I love bread. It’s one of my favourite foods. Plenty of other people have written about bread, so I’m not bothering with an essay on the subject of bread here.
Because I love to eat it, I have to make it, which I have been doing for a long time. Simple white loaves, multi grain bread, rolls, focaccia, and of late, a lot of pizzas.
I have always wanted to master sourdough, that amazing bread that comes from flour and water, where you create your very own yeast. Getting a sourdough starter going is one thing, getting the starter to rise decent bread is another. Up until now, I’ve had some really disappointing loaves.
But then I found my new baking hero James Morton. James was a finalist in the Great British Bakeoff 2012 series. A Scotsman with a taste for fair isle vests, he impressed me with his traditional recipes and no-nonsense approach to baking.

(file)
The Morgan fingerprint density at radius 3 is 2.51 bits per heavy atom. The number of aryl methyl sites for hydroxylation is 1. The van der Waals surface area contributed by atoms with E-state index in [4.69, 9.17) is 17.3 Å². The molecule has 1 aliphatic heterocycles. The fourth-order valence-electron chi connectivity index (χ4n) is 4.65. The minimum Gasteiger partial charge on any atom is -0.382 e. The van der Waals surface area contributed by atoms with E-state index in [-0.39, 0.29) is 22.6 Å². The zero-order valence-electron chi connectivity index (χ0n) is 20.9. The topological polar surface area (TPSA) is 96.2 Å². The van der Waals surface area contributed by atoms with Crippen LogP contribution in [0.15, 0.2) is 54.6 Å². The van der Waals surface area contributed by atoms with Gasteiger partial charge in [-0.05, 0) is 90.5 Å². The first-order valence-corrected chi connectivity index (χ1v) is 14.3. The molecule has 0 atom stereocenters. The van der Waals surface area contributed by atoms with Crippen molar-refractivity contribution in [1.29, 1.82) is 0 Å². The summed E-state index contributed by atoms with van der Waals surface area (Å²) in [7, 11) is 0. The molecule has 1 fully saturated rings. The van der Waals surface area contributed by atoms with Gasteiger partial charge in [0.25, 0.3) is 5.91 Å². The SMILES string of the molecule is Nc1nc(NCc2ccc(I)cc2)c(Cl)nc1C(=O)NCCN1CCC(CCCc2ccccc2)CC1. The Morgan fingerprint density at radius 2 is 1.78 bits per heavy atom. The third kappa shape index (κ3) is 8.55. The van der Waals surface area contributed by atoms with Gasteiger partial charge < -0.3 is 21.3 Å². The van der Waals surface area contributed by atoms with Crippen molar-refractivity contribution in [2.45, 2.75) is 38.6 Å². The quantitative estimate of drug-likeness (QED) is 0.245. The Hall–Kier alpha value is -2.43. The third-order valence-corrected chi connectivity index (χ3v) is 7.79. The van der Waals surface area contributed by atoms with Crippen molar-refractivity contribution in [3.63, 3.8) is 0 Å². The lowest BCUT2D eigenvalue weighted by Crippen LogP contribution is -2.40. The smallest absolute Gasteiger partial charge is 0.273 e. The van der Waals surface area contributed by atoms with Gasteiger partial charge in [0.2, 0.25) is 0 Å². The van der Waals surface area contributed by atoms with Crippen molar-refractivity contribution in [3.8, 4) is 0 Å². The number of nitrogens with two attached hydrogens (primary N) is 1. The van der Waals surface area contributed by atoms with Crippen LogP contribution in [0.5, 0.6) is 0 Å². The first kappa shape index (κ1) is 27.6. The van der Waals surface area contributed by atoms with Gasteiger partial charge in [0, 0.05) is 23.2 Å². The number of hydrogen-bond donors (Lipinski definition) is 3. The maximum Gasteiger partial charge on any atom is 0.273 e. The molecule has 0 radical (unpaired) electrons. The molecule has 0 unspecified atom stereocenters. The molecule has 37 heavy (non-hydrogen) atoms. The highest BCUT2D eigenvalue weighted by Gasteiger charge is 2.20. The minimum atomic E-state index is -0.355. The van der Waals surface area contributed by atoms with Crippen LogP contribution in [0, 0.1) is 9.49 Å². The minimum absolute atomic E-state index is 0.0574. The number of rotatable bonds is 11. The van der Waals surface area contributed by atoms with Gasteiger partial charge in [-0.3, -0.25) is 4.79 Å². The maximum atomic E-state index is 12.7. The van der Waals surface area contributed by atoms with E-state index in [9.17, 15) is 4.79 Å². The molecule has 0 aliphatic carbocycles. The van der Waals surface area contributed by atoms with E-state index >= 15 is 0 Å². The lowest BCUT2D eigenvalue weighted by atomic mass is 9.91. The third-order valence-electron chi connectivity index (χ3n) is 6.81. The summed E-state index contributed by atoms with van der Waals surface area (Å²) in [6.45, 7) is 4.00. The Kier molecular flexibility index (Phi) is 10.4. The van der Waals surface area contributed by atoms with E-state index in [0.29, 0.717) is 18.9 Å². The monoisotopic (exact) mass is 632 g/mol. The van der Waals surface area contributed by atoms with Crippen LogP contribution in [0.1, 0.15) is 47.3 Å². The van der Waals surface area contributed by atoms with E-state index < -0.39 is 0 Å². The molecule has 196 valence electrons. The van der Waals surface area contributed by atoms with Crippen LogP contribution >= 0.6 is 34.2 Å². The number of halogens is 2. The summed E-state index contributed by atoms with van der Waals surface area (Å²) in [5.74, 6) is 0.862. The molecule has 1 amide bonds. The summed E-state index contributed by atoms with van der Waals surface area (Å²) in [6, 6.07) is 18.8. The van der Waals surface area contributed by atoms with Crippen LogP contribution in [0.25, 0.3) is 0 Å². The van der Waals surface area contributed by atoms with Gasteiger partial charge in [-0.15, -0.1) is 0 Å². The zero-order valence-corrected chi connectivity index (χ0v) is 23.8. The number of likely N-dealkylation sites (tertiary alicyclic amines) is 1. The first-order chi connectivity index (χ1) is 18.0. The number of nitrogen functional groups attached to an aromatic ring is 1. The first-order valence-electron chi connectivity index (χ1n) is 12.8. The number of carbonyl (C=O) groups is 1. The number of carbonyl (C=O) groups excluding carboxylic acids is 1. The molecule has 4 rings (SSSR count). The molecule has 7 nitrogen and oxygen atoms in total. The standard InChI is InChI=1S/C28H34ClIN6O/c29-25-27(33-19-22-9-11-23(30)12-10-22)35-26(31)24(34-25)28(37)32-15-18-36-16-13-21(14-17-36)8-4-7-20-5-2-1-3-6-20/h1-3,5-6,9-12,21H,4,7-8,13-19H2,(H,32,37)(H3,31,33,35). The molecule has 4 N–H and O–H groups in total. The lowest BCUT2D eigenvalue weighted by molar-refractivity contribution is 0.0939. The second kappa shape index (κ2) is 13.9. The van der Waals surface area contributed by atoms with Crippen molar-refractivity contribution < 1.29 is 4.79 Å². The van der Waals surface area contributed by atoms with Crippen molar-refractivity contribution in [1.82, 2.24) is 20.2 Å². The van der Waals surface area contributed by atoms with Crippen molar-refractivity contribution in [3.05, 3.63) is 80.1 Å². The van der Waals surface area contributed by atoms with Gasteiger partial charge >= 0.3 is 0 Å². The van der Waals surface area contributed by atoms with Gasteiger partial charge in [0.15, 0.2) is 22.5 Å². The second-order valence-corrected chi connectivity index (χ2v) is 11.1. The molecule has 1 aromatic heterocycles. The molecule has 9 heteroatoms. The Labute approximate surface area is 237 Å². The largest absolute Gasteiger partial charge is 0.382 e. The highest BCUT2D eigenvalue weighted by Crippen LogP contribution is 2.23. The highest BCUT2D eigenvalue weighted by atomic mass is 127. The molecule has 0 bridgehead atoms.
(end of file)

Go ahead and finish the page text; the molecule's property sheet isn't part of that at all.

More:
So – I bought James’ first book Brilliant Bread and I have not looked back. A great, all round common sense book on bread making, and the source of the illusive recipes for a successful sourdough starter and sourdough loaf made with the starter.
Getting a sourdough starter going. This is a real labour of love. You have to be dedicated, patient, observant and accurate. A starter needs constant care and vigilance. It needs to be fed regularly, and, unless you hibernate your starter in the fridge, you have to look after it for ever!!! Or be prepared for the news of its demise.
Your sourdough starter needs more care than a pet….
If I go away for the weekend, my cat minder comes daily to feed Possum my beautiful cat. But I need to come back early to feed my starter because I don’t trust anyone else to do it… it’s a big responsibility if you want beautiful bread!
Here is an abbreviated recipe from James’ book. Buy the book to get the full, incredibly helpful story.
1. Take 100g strong flour and 100g tepid water and measure into a glass jar (see through is best so you can see what’s going on).
2. Add your starter aid to kick start the the starter. James recommends raisins – that’s what I used.